Package holiday firm Dart Group (DTG) looks set to exceed its own expectations for profit after the demise of Thomas Cook.
In a trading update, the Jet2 owner said it had experienced increased levels of customer demand since the liquidation of Thomas Cook while demand for both its flight-only and package holiday products was ‘continuing to strengthen’.
The firm also said it had received ‘encouraging’ levels of later season bookings. The shares responded accordingly, soaring over 15% to £10.82.
The autumn and winter period is typically quieter for travel firms – Thomas Cook was desperately seeking cash from its backers so that it could keep operating over this quieter period – so higher levels of later season bookings would indeed be encouraging.
RIVALS BENEFIT FROM DART UPDATE
Dart’s news has raised hopes of a similar boost for other Thomas Cook rivals. Shares in German travel giant Tui (TUI) jumped markedly, up more than 7% to 985p.
JET2 'NATURAL HOME' FOR THOMAS COOK CUSTOMERS
AJ Bell investment director Russ Mould said Dart Group was always a likely beneficiary from Thomas Cook’s collapse because it offers both flight-only and package holidays and is a ‘natural home’ for customers looking for something similar to Thomas Cook’s proposition.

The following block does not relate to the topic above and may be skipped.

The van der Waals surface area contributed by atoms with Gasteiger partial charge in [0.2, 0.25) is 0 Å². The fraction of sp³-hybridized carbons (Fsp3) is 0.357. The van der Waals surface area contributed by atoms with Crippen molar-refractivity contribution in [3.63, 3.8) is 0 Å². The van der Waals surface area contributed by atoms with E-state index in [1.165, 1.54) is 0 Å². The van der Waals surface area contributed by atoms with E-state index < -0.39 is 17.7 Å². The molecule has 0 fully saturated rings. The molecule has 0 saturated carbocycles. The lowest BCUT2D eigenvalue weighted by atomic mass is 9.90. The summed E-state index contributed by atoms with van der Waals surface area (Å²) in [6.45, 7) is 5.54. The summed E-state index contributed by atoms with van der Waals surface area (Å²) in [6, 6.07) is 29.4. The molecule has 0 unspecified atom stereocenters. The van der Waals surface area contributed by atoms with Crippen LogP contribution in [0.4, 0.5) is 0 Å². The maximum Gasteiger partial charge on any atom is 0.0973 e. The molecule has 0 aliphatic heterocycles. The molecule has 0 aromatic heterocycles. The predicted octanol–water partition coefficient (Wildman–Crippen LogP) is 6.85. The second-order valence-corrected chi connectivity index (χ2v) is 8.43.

He added that its Jet2 brand is also well-placed to strengthen its ‘market leading positions’ on the Iberian Peninsula given that the region represented a third of Thomas Cook’s capacity.
Mould said, ‘With Dart’s profit guidance for the current year to March upgraded, the question for investors is whether the business will just enjoy a short-term lift or enjoy something more lasting.’
MANAGEMENT STILL CAUTIOUS
Management at the firm have maintained that they are still cautious on the outlook going forward, even going as far as saying they are ‘very cautious’.
Mould added, ‘There are several reasons for this, including the weak pound – which as well as increasing costs undermines the purchasing power of UK holidaymakers – plus the wider uncertainty associated with Brexit.
‘The performance of Jet2 in the coming months and the fate of Hays Travel, which agreed to buy 555 Thomas Cook stores this week, could help reveal if reports of the death of package holidays were greatly exaggerated or not.’